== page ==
There may be individual shutoff valves on the zone piping, particularly if it was a parallel loop.
I'd start by looking for a thermostat for the basement zone.
Informative site - thank you!
I live in a condo with a hot water heating baseboards. Heat in the summer months is always a big problem in the unit, getting roasting hot, and I notice that the heating baseboards are quite warm to the touch (although not scaldingly so - like traditional radiators can be).
The heat is on the middle section of the baseboad unit that has the radiator apparatus (metal sheets), and the baseboard is not hot where the copper piping is on either side of that.
This situation exists despite the fact that the thermometor is set to its lowest, and the baseboards are admittedly not pushing air out when the thermometer is set at its coldest.
Is this normal? Is there a way for me to cool down the baseboards further, so that they're cool to the touch, at least in summer ?
If your thermostat is not calling for heat but the baseboards are hot, then either there is a control snafu or
- there is a valve or control at the boiler that's manually open or stuck in open; it could be a zone valve or a check valve at the boiler that is allowing hot water to circulate by natural convection even when the circulator pump itself is OFF. Your condo association is wasting heating fuel if this is the case. No it's not normal. But cooling down the baseboards at your end is not a good approach as the underlying problems of energy cost and waste continue.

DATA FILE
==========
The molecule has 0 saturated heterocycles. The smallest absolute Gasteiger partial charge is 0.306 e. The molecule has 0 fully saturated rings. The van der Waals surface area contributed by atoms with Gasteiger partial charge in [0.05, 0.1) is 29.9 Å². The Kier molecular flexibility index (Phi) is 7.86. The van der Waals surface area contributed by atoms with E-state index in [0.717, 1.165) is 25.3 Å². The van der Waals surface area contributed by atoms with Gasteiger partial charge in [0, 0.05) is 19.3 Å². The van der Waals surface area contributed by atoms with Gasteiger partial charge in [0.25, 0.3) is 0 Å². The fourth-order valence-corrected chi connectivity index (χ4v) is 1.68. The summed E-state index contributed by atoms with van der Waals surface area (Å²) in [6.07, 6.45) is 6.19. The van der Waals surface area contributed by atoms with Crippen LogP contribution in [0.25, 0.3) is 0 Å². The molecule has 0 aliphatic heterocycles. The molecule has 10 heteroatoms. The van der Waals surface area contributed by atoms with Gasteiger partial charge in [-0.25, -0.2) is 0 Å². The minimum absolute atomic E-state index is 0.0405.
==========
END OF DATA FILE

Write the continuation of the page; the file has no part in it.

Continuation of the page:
Ask your condo association to get help from an experienced heating service tech to find which control or valve is open that should be closed.
Keep me posted.
2/13/2014 Question - Honeywell Aquastat Control Replacement said:
Hi Just wondering if I'm about to get ripped off or should i tell this person not to do the work. I have a 1800 sq foot 2 story house and the farthest bedroom on first floor (2 outside walls) away from the furnace in the basement (consistently freezing cold outside) has been much colder than the rest of the house (tenants keep heat at 75 and this room hovers around 64-68)
It's a gas furnace - He told me its a Peerless Boiler and he is factory authorized dealer and the date on the boiler is May 2012. I have hot water radiator heat.
This new heating guy says the one year old Aquastat Control needs to be replaced - that it is a part failure unrelated to the workmanship of the previous contractor who did the work last year (i switched from Oil to Gas).
That if he repalces the control that there is a 70% chance that this will solve the coldness problem in the back bedroom will get warm. If the whole rest of the house has been warm without any problem - is this really the problem, wouldn't the rest of the house be cold too?
He wants to charge me $535 for the control 4 hours of labor at $65 an hour.
Now - its 2 days later, the room is still cold and now he's saying the baseboard heaters were installed wrong and need to be 'reworked' for $450. That they are upside down and this is why the room isn't warm (same original contractor who put in the new furnace put in these baseboards in last year).
I called the original contractor (wish i brought him over this time to begin with) but I'm working with a property manager now).
He says that what this guy is saying is not true - that they were put in correctly. It was me who decided to use a 4' shorter length on one of the walls and this could be the issue, but why then did this new guy have to replace the control for $795.
Do they really cost $535 or is that way high? Thank you for any help or advice anyone can provide. -Paula